Opponents of Santa Rosa’s rent control law have gathered enough signatures to force a citywide referendum on the controversial policy.
Sonoma County elections officials completed their lengthy verification process and concluded opponents submitted more than enough valid signatures of registered voters to place rent control on the ballot.
Of the 12,524 signatures submitted to the city by paid petition gatherers, 9,648 were valid, well above the 8,485 needed to force a referendum, according to the count tallied by the county registrar of voters.
There were various problems with 2,876 of the signatures, including people not registered to vote, living outside Santa Rosa or the signatures not matching those on the voter rolls.
But that left 1,163 more valid signatures than opponents needed to force a vote.
“They were obviously willing to spend a lot of money to gather way more signatures than they actually needed, apparently with the knowledge that a lot of those would be invalid,” Mayor Chris Coursey said.
The City Council will now have to decide at its Jan. 10 meeting how to proceed. It could just scrap the suspended law, but Coursey said that seems unlikely.
“I would be very surprised if we didn’t put this in front of the voters,” he said. “I think that’s the reasonable thing to do here.”
Santa Rosa City Clerk Daisy Gomez said the council will have the option of repealing the law, which has been suspended since the petition was filed in late September, or calling an election.
June is the next special election date available. Gomez said she is preparing a report analyzing the cost savings involved in having a rent control referendum share the ballot with a proposed cannabis tax.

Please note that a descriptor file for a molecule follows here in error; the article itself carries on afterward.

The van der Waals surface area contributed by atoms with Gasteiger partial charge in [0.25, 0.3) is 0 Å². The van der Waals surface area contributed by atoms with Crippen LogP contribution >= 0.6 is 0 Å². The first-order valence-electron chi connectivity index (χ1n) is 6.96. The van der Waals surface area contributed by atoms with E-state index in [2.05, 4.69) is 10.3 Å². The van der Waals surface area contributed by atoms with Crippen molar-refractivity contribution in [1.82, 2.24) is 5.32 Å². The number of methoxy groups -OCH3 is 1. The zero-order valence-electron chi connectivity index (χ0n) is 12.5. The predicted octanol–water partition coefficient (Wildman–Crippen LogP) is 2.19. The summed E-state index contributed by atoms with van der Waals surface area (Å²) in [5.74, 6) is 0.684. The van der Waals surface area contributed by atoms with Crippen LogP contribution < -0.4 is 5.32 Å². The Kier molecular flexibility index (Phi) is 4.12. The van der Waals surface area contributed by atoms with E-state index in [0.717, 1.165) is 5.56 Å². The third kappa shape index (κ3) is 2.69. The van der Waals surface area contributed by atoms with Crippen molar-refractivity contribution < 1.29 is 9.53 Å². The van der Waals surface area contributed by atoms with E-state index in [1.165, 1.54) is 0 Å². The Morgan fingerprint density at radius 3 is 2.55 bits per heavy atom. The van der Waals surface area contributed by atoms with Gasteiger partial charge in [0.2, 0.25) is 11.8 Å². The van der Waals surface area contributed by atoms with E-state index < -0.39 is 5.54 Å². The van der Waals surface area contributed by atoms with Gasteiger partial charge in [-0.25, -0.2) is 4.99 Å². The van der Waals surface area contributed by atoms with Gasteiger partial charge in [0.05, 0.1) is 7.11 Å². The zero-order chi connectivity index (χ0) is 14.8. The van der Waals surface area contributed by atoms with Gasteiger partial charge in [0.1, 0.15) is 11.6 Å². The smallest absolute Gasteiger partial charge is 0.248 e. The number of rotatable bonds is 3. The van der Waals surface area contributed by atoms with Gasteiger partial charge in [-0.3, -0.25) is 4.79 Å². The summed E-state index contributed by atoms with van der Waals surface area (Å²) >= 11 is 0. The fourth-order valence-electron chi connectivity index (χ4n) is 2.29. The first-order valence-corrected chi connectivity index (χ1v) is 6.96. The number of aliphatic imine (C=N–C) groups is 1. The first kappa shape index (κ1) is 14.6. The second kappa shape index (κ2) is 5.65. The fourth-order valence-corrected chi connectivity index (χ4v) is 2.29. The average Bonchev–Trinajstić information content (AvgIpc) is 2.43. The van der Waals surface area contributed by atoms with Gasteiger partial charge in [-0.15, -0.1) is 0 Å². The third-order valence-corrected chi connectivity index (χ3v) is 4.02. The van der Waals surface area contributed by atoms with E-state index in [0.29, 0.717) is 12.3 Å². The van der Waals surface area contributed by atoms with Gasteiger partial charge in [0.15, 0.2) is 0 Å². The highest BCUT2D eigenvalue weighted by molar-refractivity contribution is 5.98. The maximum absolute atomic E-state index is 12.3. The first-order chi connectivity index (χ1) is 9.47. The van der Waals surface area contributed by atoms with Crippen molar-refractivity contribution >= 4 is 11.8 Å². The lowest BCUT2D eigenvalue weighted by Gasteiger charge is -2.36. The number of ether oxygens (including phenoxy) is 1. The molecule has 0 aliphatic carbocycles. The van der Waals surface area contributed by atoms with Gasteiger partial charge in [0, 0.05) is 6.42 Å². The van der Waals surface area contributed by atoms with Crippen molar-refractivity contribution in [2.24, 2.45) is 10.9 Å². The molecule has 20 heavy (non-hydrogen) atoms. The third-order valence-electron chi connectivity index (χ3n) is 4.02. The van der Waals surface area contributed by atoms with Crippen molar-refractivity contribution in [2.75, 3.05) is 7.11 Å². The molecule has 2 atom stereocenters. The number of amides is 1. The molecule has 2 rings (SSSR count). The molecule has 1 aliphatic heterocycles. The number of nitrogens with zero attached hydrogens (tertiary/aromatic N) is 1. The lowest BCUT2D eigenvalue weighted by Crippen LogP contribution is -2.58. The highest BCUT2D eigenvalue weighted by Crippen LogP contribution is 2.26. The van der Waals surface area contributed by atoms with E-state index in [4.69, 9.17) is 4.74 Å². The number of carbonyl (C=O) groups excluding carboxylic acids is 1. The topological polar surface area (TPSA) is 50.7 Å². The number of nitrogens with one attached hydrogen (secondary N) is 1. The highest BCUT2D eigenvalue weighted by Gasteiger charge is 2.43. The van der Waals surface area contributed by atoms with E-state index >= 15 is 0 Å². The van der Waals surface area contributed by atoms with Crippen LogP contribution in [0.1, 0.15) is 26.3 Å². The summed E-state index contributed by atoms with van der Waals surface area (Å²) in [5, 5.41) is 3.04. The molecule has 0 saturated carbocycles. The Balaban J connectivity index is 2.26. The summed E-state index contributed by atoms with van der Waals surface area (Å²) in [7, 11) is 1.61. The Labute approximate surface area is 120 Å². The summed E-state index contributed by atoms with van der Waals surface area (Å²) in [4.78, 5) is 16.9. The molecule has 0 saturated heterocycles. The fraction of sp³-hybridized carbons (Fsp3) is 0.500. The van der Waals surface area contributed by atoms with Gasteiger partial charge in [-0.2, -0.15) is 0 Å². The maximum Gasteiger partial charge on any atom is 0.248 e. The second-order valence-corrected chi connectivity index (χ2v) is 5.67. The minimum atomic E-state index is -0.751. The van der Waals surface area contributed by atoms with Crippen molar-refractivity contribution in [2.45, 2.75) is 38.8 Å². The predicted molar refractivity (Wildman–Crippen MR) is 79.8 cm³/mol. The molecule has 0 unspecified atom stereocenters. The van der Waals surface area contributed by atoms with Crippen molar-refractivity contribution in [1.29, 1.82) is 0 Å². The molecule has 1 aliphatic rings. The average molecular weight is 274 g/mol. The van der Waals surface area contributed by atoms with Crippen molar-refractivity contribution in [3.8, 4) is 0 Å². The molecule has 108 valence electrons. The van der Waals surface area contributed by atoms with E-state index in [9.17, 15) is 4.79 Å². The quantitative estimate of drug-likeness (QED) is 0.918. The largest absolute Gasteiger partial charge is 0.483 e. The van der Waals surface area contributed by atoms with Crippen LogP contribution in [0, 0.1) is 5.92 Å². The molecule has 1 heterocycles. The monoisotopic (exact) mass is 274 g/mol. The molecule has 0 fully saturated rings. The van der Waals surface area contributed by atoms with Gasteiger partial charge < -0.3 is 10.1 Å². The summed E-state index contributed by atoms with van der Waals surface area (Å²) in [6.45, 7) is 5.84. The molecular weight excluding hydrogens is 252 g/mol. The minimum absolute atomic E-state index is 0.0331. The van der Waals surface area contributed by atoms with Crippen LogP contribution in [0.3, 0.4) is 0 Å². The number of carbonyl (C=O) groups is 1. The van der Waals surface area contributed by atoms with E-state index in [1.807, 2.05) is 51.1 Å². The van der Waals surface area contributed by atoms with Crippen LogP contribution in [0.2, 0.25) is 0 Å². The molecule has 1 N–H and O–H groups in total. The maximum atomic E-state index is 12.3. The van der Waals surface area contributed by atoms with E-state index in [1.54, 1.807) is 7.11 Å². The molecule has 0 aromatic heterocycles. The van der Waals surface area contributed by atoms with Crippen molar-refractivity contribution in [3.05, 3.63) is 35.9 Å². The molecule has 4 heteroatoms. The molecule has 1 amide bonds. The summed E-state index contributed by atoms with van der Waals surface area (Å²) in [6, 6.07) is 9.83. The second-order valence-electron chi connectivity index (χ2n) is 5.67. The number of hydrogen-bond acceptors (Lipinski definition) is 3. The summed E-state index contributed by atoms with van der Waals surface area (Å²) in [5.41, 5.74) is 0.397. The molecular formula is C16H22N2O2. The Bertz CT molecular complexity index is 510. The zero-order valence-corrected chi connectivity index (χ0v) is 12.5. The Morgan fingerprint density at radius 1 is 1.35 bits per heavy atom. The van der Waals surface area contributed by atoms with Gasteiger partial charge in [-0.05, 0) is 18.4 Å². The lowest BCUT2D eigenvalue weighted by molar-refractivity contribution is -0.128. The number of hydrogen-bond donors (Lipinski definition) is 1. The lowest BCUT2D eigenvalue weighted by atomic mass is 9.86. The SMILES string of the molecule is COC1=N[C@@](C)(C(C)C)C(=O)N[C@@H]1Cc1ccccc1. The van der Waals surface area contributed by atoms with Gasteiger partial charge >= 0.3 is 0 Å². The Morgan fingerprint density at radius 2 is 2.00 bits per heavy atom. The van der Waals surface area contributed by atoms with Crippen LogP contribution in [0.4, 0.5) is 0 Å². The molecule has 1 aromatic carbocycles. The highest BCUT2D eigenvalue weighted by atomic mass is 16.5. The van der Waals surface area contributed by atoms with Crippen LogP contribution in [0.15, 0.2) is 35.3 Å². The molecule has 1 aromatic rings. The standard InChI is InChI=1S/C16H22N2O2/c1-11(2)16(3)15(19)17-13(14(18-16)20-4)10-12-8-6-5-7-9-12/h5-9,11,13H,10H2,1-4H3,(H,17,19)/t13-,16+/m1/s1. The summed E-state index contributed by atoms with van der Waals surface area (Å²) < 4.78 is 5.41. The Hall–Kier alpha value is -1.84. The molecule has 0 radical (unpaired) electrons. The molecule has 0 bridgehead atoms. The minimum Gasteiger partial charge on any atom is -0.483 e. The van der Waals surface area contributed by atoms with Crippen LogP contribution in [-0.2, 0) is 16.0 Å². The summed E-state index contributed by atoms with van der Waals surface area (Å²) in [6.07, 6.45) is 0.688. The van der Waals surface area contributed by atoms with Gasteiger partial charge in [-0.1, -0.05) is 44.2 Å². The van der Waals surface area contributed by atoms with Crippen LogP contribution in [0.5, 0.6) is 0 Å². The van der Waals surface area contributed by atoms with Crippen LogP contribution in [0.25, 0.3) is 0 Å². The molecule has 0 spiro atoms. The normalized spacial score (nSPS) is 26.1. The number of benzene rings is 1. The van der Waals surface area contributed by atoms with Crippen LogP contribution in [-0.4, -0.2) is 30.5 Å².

The county took nearly three months to verify the petition because a hand count was required after random sampling showed it within a range requiring full verification.
The process was complicated by the fact that 155 people, after they realized the petition was to block rent control from taking effect and not in favor of it, demanded their names be removed from the petition.
Several council members alleged that the petition gatherers – who were from out of the area and paid $5 or more per signature – intentionally misled people into signing the petition. The City Attorney’s Office vowed to investigate and hired a retired police lieutenant to look into the allegations. The investigation is ongoing.
The verification process took a back seat to the November election. After those results were certified, staff members turned to checking each signature on the petition against voter rolls, said Bill Rousseau, registrar of voters.
Coursey said he’s heard lots of stories of people having their rents increased or being evicted from their homes since the rent control law was blocked in September from taking effect. That window will now extend for a least another six months.
Some in the real estate industry blame the city for spooking landlords with below-market units into hiking rents or evicting tenants before rules for rent control and just cause for eviction can go into effect.
But Coursey rejected that idea, suggesting the “scare tactics” of the real estate industry were just as likely to be responsible for such overreactions.
“We haven’t raised anybody’s rent,” Coursey said. “The landlords need to take responsibility for their own actions.”
He said he was confident that if voters consider the issue closely, they’ll support allowing rent control to go forward.